FIFA’s poppy ban is petty and fool­ish

China Daily (Hong Kong) - - PAGE TWO - An­drew Moody

It seems FIFA, the body we some­how still en­trust to run the beau­ti­ful game, will now go to al­most any lengths to court con­tro­versy.

It has now opened dis­ci­plinary pro­ceed­ing against Wales be­cause some of its sup­port­ers in the stands wore pop­pies in the World Cup qual­i­fy­ing game against Ser­bia.

This was af­ter its on­go­ing ac­tion against Eng­land and Scot­land for wear­ing pop­pies on their arm­bands dur­ing their fix­ture at Wem­b­ley in Oc­to­ber.

FIFA claims it is a po­lit­i­cal sym­bol and as such — along with re­li­gious ones — it needs to be banned at soc­cer games.

Viewed from only a United King­dom per­spec­tive, FIFA’s ac­tion ap­pears al­most blun­der­ingly comic rather than of­fen­sive. How could any

This Day, That Year

se­ri­ous or­ga­ni­za­tion em­bark on such a pub­lic re­la­tions dis­as­ter?

It is, af­ter all, just some­thing peo­ple wear to com­mem­o­rate the Bri­tish and Com­mon­wealth war dead in the two weeks or so be­fore Nov 11, the an­niver­sary of when the World War I ar­mistice was signed.

The price of wear­ing one is a small do­na­tion to The Royal Bri­tish Le­gion, a char­ity which pro­vides sup­port for vet­er­ans and their fam­i­lies.

They are now al­most com­pul­sory to wear in Bri­tain, some­thing that has given birth to the term “poppy fas­cism.” No one would dare ap­pear on the tele­vi­sion with­out one.

It is cer­tainly some­thing that has be­come much big­ger over the past two decades. When there were many World War I and II vet­er­ans still alive, it was much more low key. Be­ing in the wars was just a com­mon ex­pe­ri­ence ev­ery­one had.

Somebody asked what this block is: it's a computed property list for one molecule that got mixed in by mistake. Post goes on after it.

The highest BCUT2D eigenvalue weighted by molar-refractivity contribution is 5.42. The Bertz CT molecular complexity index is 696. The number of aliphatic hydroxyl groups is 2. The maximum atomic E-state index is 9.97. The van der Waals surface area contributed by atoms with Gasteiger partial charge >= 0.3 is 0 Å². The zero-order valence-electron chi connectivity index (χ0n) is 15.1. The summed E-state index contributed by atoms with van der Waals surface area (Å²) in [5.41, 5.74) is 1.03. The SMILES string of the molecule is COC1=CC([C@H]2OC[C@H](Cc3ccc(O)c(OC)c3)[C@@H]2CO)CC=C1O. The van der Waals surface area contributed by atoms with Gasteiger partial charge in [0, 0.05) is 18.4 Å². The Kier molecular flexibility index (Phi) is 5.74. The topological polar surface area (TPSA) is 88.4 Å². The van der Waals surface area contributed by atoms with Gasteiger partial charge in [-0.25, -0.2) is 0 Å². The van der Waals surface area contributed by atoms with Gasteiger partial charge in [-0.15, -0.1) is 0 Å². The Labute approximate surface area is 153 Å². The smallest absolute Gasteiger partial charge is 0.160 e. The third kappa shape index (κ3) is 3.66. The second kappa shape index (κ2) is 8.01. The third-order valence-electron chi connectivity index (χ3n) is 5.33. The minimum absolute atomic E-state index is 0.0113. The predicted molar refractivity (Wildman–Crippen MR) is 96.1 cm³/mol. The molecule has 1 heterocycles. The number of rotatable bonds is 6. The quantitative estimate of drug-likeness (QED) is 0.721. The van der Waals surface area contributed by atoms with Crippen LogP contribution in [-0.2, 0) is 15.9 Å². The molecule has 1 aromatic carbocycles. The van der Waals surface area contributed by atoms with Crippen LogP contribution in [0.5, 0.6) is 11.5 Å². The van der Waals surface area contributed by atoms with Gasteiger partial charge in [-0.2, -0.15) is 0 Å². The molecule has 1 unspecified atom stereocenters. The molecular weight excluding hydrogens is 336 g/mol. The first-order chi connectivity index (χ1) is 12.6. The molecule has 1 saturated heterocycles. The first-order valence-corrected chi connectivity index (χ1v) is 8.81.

How­ever, the poppy is far from uni­ver­sal sym­bol. It is cer­tainly not one that is rec­og­nized at all in China.

I was asked time and time again by col­leagues and friends here why I had sud­denly taken to wear­ing a “flower” (al­beit one made of cheap pa­per and plas­tic) in my lapel as though I was mak­ing some idio­syn­cratic fash­ion state­ment.

This year my ayi, to my con­ster­na­tion, even threw out my spare one that I had left on my din­ing room ta­ble.

When for­mer prime min­is­ter David Cameron wore one in Bei­jing in 2010 there was also some sug­ges­tion he was mak­ing an oblique ref­er­ence to the Opium Wars.

I am re­li­ably in­formed by the au­thor Paul French that the UK poppy which sym­bol­izes the red pa­paver rhoeas va­ri­ety that grew on the bat­tle­fields of Flan­ders dur­ing the war is not of the opi­ate va­ri­ety.

The China one, ap­par­ently, is pa­paver som­niferum and is now grown also for medic­i­nal pur­poses in Hamp­shire and other ar­eas of south­ern Eng­land.

A Chi­nese friend of mine who is cur­rently do­ing a PhD in Not­ting­ham in Eng­land told me she felt slightly ex­cluded by it all this year.

She wasn’t sure whether she was ex­pected to join in. She also won­dered whether Bri­tain shouldn’t in­stead com­mem­o­rate all the peo­ple it killed in its colo­nial wars.

I tried to tell her that would be quite a tough sell to the Bri­tish pub­lic, par­tic­u­larly in de­fi­ant Brexit mode.

So do FIFA of­fi­cials have a point?

They prob­a­bly do have a very small be­cause of the am­bi­gu­ity of the poppy as a sym­bol but in rais­ing it so pub­licly they only serve to make spec­tac­u­lar asses of them­selves yet again.

19, col­lege stu­dent in Hei­longjiang prov­ince

Con­tact the writer at an­drew­moody @chi­nadaily.com.cn

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